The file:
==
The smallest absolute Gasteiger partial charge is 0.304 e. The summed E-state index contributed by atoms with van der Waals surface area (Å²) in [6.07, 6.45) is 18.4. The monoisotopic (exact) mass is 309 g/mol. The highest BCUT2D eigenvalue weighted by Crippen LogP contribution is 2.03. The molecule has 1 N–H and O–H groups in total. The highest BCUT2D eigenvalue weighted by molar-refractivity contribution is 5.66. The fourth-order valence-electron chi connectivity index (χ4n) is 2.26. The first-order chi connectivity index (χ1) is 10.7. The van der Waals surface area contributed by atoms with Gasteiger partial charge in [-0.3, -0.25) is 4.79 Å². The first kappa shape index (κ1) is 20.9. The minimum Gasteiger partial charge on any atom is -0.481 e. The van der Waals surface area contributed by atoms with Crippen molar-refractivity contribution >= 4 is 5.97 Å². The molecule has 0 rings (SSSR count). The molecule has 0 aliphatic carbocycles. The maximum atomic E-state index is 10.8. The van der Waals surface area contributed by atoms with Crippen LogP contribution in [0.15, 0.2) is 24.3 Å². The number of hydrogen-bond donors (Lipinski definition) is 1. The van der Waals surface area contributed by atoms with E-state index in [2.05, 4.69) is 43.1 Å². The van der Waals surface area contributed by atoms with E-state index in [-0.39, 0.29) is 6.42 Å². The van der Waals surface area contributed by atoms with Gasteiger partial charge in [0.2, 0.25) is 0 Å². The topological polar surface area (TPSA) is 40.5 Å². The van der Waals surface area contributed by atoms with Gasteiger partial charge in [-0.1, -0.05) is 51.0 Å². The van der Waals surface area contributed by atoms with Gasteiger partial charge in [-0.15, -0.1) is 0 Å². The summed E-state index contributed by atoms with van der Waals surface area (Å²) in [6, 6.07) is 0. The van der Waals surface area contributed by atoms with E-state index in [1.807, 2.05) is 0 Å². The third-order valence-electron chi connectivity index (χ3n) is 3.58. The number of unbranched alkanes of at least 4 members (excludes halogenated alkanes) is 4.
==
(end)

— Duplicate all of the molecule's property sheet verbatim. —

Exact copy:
The smallest absolute Gasteiger partial charge is 0.304 e. The summed E-state index contributed by atoms with van der Waals surface area (Å²) in [6.07, 6.45) is 18.4. The monoisotopic (exact) mass is 309 g/mol. The highest BCUT2D eigenvalue weighted by Crippen LogP contribution is 2.03. The molecule has 1 N–H and O–H groups in total. The highest BCUT2D eigenvalue weighted by molar-refractivity contribution is 5.66. The fourth-order valence-electron chi connectivity index (χ4n) is 2.26. The first-order chi connectivity index (χ1) is 10.7. The van der Waals surface area contributed by atoms with Gasteiger partial charge in [-0.3, -0.25) is 4.79 Å². The first kappa shape index (κ1) is 20.9. The minimum Gasteiger partial charge on any atom is -0.481 e. The van der Waals surface area contributed by atoms with Crippen molar-refractivity contribution >= 4 is 5.97 Å². The molecule has 0 rings (SSSR count). The molecule has 0 aliphatic carbocycles. The maximum atomic E-state index is 10.8. The van der Waals surface area contributed by atoms with Crippen LogP contribution in [0.15, 0.2) is 24.3 Å². The number of hydrogen-bond donors (Lipinski definition) is 1. The van der Waals surface area contributed by atoms with E-state index in [2.05, 4.69) is 43.1 Å². The van der Waals surface area contributed by atoms with E-state index in [-0.39, 0.29) is 6.42 Å². The van der Waals surface area contributed by atoms with Gasteiger partial charge in [0.2, 0.25) is 0 Å². The topological polar surface area (TPSA) is 40.5 Å². The van der Waals surface area contributed by atoms with Gasteiger partial charge in [-0.1, -0.05) is 51.0 Å². The van der Waals surface area contributed by atoms with Gasteiger partial charge in [-0.15, -0.1) is 0 Å². The summed E-state index contributed by atoms with van der Waals surface area (Å²) in [6, 6.07) is 0. The van der Waals surface area contributed by atoms with E-state index in [1.807, 2.05) is 0 Å². The third-order valence-electron chi connectivity index (χ3n) is 3.58. The number of unbranched alkanes of at least 4 members (excludes halogenated alkanes) is 4.